That’s Not Right. That’s Not Even Wrong.

Sometimes when I want to preserve my will to live I forget that George W. Bush is still the POTUS. And then he goes and does something awful to remind me, the bastard:

Bush, in his speech to Israel’s Knesset, sought to push in the wedge on Israel, and security, against Obama, casting the Illinois Senator as Neville Chamberlain to his Churchill:
“Some seem to believe we should negotiate with terrorists and radicals, as if some ingenious argument will persuade them they have been wrong all along,” he said, with aides telling reporters he meant Obama. “We have heard this foolish delusion before. As Nazi tanks crossed into Poland in 1939, an American Senator declared: ‘Lord, if only I could have talked to Hitler, all of this might have been avoided.'”

There’s no substance here, obviously. It’s an egregious Godwin’s law violation in service of a political point. But this seems as good a time as any to repeat my firm conviction that Munich analogies are never appropriate. I cannot think of a single occasion since 1945 where pre-emptive action prevented something on par with the Nazi invasion of Poland. I can think of plenty occasions where it ended up blowing back badly (like, er, Iraq), but none where it actually helped upon being heeded, or would have helped if heeded. What’s more, are we really sure that a pre-emptive Anglo-French invasion of Germany in 1938 would have been remembered well? It seems to me that it would have been perceived as unjustified aggression on the part of Daladier and Chamberlain, a continuation of the harsh measures of Versailles, and only repressed the underlying dynamics that lead to the rise of Hitler for a little while longer. Pre-emption only looks good with the benefit of hindsight; at the time, there’s no reason to think it would have earned a positive legacy.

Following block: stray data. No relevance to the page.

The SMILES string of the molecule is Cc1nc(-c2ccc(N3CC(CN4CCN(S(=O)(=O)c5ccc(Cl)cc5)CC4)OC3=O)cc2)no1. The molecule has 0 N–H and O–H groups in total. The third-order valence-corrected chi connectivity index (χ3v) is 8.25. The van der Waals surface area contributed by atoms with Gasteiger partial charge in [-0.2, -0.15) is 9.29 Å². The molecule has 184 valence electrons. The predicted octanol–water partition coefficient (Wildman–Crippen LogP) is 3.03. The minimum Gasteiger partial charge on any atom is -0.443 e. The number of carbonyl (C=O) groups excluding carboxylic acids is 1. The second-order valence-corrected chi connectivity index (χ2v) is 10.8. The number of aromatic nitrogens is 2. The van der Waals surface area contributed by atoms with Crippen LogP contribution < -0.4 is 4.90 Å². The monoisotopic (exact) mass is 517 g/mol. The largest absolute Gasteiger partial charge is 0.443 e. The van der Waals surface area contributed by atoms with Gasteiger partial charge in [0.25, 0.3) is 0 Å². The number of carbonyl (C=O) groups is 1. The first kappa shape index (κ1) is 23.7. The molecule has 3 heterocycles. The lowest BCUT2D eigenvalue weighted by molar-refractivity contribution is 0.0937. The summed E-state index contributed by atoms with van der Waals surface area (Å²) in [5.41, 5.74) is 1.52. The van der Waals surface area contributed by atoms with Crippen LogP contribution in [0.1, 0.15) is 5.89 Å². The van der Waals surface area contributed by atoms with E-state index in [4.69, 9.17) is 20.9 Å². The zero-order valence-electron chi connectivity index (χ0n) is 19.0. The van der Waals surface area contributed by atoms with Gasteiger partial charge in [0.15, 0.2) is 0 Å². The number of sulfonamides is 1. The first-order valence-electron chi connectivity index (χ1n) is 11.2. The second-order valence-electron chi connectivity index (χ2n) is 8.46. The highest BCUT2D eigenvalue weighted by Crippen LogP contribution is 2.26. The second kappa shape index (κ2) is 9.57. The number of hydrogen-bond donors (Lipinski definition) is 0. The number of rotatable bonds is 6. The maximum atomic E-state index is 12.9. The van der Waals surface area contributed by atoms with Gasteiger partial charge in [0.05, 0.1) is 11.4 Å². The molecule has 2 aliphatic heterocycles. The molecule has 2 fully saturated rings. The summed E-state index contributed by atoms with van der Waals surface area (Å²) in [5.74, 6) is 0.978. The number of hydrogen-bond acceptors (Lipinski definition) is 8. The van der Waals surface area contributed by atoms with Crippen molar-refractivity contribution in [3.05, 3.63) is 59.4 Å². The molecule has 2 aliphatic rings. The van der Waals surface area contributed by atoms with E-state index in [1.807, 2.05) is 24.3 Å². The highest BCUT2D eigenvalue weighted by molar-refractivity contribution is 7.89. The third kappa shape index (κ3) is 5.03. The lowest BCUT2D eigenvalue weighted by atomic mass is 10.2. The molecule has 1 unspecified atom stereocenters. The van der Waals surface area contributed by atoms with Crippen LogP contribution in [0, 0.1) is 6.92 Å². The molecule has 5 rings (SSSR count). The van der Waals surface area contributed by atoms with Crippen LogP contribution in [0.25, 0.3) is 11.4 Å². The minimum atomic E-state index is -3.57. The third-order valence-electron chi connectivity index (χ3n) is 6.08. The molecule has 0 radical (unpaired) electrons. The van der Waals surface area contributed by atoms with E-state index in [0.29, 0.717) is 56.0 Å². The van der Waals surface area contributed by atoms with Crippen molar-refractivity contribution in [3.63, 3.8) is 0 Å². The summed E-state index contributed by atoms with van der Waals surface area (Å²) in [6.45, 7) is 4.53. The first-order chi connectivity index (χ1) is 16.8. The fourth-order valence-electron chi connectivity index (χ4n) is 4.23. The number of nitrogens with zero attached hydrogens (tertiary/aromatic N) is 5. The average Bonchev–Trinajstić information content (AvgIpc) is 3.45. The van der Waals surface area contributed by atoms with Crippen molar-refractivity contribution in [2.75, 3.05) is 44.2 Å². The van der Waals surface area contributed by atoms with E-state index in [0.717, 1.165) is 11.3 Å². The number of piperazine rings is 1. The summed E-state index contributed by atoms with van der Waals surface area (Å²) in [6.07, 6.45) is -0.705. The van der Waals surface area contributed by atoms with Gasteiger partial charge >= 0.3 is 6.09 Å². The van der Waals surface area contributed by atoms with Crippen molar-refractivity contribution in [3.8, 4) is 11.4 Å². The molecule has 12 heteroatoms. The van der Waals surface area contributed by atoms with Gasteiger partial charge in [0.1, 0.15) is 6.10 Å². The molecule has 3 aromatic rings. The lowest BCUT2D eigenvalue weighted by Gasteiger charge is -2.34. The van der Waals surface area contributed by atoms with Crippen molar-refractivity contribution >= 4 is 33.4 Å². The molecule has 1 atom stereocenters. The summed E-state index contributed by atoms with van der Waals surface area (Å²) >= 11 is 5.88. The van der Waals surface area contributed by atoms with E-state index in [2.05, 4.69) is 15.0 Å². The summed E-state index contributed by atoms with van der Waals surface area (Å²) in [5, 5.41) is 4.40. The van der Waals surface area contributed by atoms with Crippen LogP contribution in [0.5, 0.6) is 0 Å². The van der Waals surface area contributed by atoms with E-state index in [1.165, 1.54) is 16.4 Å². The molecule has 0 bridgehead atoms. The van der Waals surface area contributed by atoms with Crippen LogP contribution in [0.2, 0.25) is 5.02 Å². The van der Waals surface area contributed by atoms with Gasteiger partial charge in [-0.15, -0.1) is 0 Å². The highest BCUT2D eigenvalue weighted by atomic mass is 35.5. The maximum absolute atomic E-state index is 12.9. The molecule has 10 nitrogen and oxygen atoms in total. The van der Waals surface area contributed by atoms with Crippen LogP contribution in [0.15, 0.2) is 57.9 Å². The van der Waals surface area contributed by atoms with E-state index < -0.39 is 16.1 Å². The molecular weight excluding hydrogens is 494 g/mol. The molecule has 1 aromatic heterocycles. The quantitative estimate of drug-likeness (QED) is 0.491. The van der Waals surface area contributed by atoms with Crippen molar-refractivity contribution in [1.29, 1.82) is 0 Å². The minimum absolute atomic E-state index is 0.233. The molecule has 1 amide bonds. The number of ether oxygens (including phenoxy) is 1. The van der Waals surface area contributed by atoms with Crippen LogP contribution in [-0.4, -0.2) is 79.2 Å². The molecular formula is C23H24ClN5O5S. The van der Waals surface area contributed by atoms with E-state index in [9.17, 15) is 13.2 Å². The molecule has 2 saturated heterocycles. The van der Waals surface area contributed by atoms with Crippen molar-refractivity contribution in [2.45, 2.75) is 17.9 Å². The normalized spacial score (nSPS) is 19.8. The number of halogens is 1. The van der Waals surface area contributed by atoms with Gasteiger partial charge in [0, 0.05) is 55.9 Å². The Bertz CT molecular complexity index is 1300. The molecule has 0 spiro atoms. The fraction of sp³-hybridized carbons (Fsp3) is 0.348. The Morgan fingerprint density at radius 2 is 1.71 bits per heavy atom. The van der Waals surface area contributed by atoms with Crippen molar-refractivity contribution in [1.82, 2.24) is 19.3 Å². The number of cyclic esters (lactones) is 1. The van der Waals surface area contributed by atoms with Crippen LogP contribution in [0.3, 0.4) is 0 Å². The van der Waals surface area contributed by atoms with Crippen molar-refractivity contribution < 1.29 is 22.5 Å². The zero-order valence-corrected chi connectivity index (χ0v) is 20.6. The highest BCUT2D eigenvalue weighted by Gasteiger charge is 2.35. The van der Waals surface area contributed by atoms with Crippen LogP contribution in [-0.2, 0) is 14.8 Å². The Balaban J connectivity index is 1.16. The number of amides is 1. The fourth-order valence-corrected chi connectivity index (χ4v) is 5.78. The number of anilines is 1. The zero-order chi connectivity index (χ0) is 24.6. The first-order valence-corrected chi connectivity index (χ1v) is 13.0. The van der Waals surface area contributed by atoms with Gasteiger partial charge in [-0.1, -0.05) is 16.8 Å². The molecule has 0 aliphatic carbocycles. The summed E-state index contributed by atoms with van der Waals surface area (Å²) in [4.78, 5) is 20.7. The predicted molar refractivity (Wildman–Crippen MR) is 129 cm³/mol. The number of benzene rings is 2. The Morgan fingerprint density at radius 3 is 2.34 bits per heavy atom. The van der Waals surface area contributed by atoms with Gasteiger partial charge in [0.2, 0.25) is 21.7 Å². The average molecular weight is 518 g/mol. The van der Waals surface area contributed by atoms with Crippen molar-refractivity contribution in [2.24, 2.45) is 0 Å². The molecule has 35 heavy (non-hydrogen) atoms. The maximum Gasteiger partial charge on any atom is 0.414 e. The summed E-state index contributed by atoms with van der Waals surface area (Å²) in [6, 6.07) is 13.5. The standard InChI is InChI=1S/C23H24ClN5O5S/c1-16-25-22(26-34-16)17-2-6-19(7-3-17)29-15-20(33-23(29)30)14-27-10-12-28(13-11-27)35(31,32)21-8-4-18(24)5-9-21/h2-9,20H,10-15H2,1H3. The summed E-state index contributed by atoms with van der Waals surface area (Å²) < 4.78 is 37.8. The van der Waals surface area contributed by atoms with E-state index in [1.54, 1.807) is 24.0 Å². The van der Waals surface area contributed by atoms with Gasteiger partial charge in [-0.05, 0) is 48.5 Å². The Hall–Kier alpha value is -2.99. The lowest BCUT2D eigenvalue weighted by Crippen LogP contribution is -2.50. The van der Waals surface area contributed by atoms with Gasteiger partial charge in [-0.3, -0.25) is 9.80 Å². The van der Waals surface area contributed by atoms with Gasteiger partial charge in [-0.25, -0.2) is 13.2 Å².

Anyway, have some Editors. This song’s about the Black September massacre, but it does fit into the overall legacy of Munich as an awful, awful city for Jews.

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